Before looking at some of these risks it is worth pointing out that many of these applications fall under the watch of local regulators. This ensures that certain criteria need to be met pre and post launch. These are mainly focused on patient safety but also mean certain activities may need to be carried out by the application owner.
According to definitions provided by regulators, such as the European Medicines Agency (EMA) and the Food & Drug Administration (FDA), a large number of these applications can be described as medical devices and will be regulated in the same way.
EMA DEVICE DEFINITION
“Any instrument, apparatus, appliance, software, material or other article, whether used alone or in combination, including the software intended by its manufacturer to be used specifically for diagnostic and/or therapeutic purposes and necessary for its proper application, intended by the manufacturer to be used for human beings for the purpose of:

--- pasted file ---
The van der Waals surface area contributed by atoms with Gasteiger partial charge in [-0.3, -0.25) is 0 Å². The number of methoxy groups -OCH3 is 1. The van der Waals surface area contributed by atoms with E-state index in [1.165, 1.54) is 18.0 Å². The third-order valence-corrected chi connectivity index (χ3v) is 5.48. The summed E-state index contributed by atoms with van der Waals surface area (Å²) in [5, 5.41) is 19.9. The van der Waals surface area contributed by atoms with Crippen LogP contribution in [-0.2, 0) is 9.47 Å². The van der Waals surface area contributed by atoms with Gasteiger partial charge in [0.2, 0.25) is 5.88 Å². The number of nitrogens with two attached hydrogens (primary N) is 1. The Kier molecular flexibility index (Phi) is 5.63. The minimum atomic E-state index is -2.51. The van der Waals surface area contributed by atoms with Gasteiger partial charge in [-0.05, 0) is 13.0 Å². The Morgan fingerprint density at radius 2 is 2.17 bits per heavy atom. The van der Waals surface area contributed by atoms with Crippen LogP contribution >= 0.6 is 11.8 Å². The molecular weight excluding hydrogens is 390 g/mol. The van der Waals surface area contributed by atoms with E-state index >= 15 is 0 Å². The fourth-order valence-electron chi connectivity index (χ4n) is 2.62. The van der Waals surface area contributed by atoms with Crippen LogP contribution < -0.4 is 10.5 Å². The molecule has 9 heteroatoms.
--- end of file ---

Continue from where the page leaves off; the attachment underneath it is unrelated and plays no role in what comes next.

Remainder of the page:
- diagnosis, prevention, monitoring, treatment or alleviation of disease,
- diagnosis, monitoring, treatment, alleviation of or compensation for an injury or handicap,
- investigation, replacement or modification of the anatomy or of a physiological process,
- control of conception, and which does not achieve its principal intended action in or on the human body by pharmacological, immunological or metabolic means, but which may be assisted in its function by such means: ”In deciding whether a product falls under the MDD1, particular account shall be taken of the principal mode of action of the product.”
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For further information, please contact Adrian Donald, Head of Life Science and Specialty Chemicals on +44 (0)20 7528 4193 or email firstname.lastname@example.org